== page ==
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Fast and the Curious – Is car-hacking a looming reality?

Connected vehichle

Eight installments and over $4 billion at the box office later, ‘The Fate of the Furious’ finally addresses a very hot topic in people’s minds: Are the next generation of connected cars safe?

The anarchist hacker – Cipher, can (seemingly) control anything in the world with a Wi-Fi receptor and a chip (Internet of Things – IoT), and hence can also control the autonomous vehicles by breaching their driving software as a point of entry – something referred in the movie as a ‘zero-day exploit.’

This latest series has some cool cars, that blow up, crash, wreak havoc in city streets, and also at one point get hacked… But how realistic and feasible is this hacking? Can cars truly be converted to driverless missiles to attack other cars and people on the streets?

A zero-day vulnerability refers to an undiscovered software vulnerability that hackers can adversely exploit to affect a piece of that software. It is called ‘zero-day’, as this vulnerability has not been previously reported or announced before becoming active.  These vulnerabilities are considered severe threats as the more recently an exploit is published, the higher the probability that an attack can take place.

So, is the Hollywood interpretation of ‘connected-vehicle hacking’ a current reality?

The short answer to this question is 'NO'. This is because manufacturers building connected cars, and their components, are taking preemptive steps to ensure components, networks, and applications that make up today’s connected vehicles are rigorously tested and tuned to mitigate vulnerabilities prior to customer delivery. While it is also true that compromises in connected vehicles can occur, manufacturers are proactively investing substantial resources in ensuring these compromises are exposed internally, and remediated before being compromised by someone with malicious intent.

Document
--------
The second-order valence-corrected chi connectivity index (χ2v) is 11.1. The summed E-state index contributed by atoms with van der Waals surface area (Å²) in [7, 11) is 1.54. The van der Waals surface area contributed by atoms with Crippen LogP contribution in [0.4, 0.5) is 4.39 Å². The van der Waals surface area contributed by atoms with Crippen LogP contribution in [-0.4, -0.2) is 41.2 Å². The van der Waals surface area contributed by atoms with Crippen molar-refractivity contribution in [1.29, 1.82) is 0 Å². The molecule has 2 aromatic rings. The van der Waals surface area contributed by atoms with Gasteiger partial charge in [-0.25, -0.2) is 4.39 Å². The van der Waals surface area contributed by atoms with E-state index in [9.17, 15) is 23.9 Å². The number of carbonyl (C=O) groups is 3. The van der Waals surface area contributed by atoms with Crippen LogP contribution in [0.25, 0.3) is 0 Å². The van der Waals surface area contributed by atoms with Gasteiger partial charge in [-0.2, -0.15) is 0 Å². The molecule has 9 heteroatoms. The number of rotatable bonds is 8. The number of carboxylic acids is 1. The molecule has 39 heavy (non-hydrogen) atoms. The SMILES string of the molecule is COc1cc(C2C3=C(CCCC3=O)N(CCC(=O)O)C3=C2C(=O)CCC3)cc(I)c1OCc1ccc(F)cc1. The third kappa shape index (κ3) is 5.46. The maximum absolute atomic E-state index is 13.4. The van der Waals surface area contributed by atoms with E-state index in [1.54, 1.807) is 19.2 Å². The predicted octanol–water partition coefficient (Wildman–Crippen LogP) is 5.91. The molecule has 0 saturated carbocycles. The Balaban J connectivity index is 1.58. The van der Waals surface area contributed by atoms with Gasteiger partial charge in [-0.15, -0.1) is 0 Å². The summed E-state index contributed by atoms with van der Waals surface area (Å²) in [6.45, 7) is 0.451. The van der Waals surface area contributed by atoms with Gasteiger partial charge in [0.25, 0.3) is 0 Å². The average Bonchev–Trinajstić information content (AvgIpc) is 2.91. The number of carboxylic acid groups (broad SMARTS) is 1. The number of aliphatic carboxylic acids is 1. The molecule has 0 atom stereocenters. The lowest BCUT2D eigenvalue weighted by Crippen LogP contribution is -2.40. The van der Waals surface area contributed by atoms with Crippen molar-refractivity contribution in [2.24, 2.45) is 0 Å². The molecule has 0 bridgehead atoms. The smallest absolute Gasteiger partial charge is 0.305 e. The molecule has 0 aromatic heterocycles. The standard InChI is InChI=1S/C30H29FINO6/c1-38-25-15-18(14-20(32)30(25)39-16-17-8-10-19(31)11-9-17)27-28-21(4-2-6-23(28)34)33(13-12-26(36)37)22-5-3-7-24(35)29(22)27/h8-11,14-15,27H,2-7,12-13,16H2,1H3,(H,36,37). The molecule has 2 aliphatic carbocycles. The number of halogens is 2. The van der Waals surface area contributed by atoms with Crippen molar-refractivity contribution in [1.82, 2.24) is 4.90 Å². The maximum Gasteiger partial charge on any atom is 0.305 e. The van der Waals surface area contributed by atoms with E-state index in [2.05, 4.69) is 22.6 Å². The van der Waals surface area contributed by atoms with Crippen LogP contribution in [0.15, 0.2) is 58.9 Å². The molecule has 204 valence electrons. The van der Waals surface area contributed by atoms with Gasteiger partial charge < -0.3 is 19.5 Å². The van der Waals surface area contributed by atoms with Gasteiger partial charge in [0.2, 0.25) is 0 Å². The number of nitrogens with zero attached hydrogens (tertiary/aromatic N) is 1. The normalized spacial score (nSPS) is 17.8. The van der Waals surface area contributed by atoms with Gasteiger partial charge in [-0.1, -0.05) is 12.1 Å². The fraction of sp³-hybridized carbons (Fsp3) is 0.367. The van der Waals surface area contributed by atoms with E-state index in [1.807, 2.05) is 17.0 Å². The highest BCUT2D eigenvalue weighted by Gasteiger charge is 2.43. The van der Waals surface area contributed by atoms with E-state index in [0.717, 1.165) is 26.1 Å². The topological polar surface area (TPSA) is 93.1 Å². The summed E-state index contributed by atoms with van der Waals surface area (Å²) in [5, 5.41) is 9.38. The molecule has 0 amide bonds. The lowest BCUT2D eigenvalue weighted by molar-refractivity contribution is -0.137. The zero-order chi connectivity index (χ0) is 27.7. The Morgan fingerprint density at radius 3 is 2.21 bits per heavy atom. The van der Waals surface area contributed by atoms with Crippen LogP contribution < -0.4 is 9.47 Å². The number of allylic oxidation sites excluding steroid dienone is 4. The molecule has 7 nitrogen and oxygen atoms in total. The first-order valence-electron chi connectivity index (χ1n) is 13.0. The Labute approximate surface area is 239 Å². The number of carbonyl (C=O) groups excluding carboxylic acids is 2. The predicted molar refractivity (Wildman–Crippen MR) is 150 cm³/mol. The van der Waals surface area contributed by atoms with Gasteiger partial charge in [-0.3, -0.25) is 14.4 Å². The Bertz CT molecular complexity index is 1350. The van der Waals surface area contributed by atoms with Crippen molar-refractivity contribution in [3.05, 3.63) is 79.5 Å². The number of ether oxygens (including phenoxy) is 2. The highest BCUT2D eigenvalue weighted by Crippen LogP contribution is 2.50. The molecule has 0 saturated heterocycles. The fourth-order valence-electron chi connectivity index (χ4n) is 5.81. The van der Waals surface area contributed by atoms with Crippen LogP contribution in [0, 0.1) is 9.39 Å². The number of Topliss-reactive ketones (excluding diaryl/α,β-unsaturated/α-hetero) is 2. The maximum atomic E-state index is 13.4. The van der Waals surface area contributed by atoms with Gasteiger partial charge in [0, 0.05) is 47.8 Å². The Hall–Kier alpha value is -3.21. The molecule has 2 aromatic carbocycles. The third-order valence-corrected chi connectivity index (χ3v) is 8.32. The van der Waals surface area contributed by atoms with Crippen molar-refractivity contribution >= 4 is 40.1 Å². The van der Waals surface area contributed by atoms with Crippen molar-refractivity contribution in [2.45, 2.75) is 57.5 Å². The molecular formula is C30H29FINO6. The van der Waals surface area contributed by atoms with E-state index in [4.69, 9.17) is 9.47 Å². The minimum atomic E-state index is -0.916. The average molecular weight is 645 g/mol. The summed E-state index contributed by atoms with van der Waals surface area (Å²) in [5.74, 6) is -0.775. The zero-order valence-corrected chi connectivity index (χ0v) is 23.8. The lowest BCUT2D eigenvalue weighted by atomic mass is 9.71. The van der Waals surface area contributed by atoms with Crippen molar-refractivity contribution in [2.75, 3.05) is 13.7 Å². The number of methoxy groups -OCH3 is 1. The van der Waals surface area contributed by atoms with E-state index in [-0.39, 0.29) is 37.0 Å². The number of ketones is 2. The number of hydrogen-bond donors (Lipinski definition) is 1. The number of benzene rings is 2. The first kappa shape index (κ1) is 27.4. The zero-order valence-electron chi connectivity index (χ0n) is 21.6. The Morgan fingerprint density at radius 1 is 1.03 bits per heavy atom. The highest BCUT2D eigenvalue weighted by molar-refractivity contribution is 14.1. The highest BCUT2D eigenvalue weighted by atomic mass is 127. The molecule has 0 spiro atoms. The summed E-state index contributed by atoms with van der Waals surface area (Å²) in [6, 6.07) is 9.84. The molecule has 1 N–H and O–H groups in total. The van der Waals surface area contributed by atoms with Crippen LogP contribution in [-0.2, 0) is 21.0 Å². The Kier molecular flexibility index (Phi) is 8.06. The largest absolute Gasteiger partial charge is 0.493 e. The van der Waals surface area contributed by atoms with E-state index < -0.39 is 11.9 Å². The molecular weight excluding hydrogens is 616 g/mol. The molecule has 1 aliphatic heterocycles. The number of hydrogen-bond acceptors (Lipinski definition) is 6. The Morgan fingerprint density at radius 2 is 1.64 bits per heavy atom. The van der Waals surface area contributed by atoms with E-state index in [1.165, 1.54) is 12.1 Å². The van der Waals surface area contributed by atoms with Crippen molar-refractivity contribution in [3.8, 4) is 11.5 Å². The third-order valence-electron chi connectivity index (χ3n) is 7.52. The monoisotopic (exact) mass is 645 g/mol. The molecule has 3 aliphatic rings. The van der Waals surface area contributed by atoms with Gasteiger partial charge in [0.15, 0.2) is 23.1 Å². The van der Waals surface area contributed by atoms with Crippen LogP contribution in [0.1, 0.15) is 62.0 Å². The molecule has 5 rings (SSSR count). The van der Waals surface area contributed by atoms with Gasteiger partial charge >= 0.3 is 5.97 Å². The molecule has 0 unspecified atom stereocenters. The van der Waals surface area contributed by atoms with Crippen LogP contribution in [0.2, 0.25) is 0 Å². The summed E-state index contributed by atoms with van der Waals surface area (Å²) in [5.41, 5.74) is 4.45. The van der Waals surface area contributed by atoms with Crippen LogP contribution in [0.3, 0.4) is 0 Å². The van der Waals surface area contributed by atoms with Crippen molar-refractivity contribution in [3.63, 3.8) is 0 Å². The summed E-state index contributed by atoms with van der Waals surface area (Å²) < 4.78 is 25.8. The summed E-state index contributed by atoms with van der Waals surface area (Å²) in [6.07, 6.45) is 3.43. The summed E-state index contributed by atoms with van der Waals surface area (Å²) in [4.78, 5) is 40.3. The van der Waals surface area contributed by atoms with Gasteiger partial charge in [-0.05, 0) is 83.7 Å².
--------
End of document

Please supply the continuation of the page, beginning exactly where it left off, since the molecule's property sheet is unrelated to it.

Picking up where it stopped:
Most connected cars today offer the convenience of syncing data from our ‘smart-devices’ such as smart phones and tablets, to seamlessly integrate our music, phone contacts, and even games and movies for children to entertain themselves by leveraging ‘Smart-TVs’ in the back seats. While the convenience of this seamless transfer does certainly simplify our life, it also introduces a new paradigm for security testing.

Looking back, it has been a little under a decade since the first smartphones were launched, and they have evolved fast – from having low resolution cameras and poor battery life to today being argueablity more powerful than some of the lower end computers on the market. Through this phase of exponential growth and expansion, phone manufacturers focused very heavily on the security aspects for their customers. While the security curve was steep, the smartphone industry has been successful in weaving in security at the very core of their framework. The smart car industry will also follow suit, but will also face the additional challenge of considering ‘physical safety’ as it relates to the operation of connected vehicles, and the impact of devices and applications connecting to them.

It is true that autonomous vehicles can today manage simple tasks like parallel parking, and reversing, but the possibilities of what the future looks like are endless. Getting your vehicle to drive you through the busy, hilly and congested San Francisco streets, while you relax and read a novel would be considered virtually impossible in today’s day and age, however, with careful planning and thought this may be a real possibility in the not too distant future.

Yes, devices that connect to the internet today are part of the IoT umbrella, and can potentially be ‘compromised’ with a keystroke, but Spirent can provide realistic and preemptive intelligence into potential vulnerabilities that may exist, resulting in more robust infotainment systems and autonomous vehicles being manufactured. Autonomous cars are the way of the future, and Spirent is positioned to be a partner in your cyber security mitigation strategy.

Not every person has access to ethical hackers, but enterprises do. The time to start leveraging experts to aid in managing your security arsenal is now and Spirent can assist.

If you’re interested in learning more about how Spirent’s SecurityLabs team can help car and vehicle component manufacturers deliver safe and secure vehicles to the end consumer, contact us, or join us for our next webinar on ‘Securing the Connected Vehicle.’

 

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